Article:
8/19/08

Hi guys, I'm an American who's looking to returning to work in the States after graduating from the LSE.

So far I have a 2:1 average score, and I was just wondering if I should put that on my resume, post my individual grades, (I did better than a 2:1 in econometrics but worse in micro) or convert my 2:1 to a GPA. Thing is, I looked all over the LSE website and couldn't find a definite equal GPA.

Thanks for any help!

Comments (22)

8/20/08

I had the same problem and I just wrote my UK degree classification but really unless the person reviewing the resume is familiar with the different grading system I don't think there is any way to accurately convert it. In the UK, 2.1 or above just acts as a threshold thats usually good enough for all but the most competitive places but really it covers a huge spectrum of students so a conversion to GPA would be misleading. Having said that, I think the link below gives a reasonable idea what the range should be like and a good 2.1 should be more or less an A- in the US.
http://www.britishcouncil.org/usa-education-adviso...

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8/20/08

Also at the LSE.

I would just put the class you graduate - distinction or merit. Correct me if I'm wrong, but a 2.1 is equal to merit and a 2.2 is distinction.

8/20/08

I thought that a First was merit, 2.1 distinction and 2.2 pass?

8/20/08
8/20/08

No 'pass' is a pass. 3rd is better, then 2.2, 2.1, then first.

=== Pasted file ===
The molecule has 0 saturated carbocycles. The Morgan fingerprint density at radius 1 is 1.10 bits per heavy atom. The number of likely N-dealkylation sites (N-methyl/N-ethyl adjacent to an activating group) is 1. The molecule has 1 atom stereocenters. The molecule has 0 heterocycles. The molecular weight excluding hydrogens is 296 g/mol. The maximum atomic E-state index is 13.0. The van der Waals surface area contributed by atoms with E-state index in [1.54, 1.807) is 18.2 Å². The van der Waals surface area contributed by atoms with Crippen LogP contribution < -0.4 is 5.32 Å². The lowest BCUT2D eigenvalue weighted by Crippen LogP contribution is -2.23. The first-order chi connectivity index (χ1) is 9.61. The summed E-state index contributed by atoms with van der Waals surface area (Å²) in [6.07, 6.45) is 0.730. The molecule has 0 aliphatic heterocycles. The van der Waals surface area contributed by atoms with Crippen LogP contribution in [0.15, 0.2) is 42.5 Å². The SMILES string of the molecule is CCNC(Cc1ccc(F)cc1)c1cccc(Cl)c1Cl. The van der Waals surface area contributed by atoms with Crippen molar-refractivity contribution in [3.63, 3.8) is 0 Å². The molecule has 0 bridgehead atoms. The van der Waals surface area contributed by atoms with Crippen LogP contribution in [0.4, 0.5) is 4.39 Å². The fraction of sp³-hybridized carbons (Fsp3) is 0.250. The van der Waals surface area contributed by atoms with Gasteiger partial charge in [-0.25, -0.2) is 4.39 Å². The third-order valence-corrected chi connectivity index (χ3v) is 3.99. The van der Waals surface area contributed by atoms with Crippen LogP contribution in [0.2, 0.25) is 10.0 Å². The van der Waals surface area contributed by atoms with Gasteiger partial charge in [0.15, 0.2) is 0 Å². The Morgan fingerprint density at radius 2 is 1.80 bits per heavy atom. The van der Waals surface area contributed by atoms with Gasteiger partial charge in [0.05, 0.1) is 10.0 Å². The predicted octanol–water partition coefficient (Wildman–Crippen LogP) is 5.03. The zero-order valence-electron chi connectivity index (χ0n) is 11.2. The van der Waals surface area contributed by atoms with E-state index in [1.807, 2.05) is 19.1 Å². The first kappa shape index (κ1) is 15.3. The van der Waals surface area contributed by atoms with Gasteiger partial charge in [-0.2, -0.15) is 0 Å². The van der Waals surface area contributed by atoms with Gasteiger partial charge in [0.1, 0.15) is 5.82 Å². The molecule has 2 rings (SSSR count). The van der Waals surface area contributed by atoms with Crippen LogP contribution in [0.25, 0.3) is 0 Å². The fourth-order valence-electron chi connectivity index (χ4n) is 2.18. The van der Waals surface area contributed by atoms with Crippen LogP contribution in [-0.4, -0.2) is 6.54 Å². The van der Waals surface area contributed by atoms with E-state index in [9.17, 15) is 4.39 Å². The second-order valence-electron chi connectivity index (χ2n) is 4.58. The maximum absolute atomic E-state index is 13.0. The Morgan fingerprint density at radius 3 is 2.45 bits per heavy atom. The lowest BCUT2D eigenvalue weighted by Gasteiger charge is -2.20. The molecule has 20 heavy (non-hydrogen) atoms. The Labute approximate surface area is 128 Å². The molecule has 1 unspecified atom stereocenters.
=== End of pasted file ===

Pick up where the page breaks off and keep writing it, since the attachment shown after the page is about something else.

2.1 should be 3.6-ish, depending on the strength of the 2.1.

8/20/08

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8/20/08

2.1 could be anything from 3.0 to 3.7, since basically anyone in roughly the top half of the class gets a 2.1. For graduate programs the requirement for UK students is a 2.1, while the requirement for US students is 3.5. So perhaps that's a reasonable rough equivalency.

9/23/10

Does any one know how to convert a dutch grades into a US GPA ? Is there a formula for it?

9/23/10

I would put 2.1, no need for converting cuz you cant. If you are determined to convert then go with 3.5 or 3.6, LSE considers 3.7 to be a low first.

9/23/10

I read awhile back after scouring the net (as I am in the same position, studying in UK), that roughly speaking a low 2.1 (60-64) is considered to be equivalent to 3.4/3.5 and that between 65 and 69 takes you up from 3.6-3.9....70+ is a 4.0. Now to me this all seems a bit quacky, but to guide you this is what it seems to be. You're original estimates weren't too far off, just when aiming for that 2.1 try to top 65.

Of course, you have to account for difficulties of school and courses taken, which is a calculation beyond the abilities of most i-banking shit flingers. Hope this helps

9/23/10

I already have my degree and work at a bank. But thought as banks in US ask for 3.5 GPA's, does my degree equate to that.

9/23/10

out of curiousity, does 65 mean obtaining an average final mark of 65% in all the courses of the degree ?

9/23/10

Its a screwy system, where they take your four highest grades and take the average of those. That way, if you can clench 4 2.1s in your second year, you only need to pass your final year (or work on getting higher grades), but that safety net is there.

In reply to dh212
9/23/10
dh212: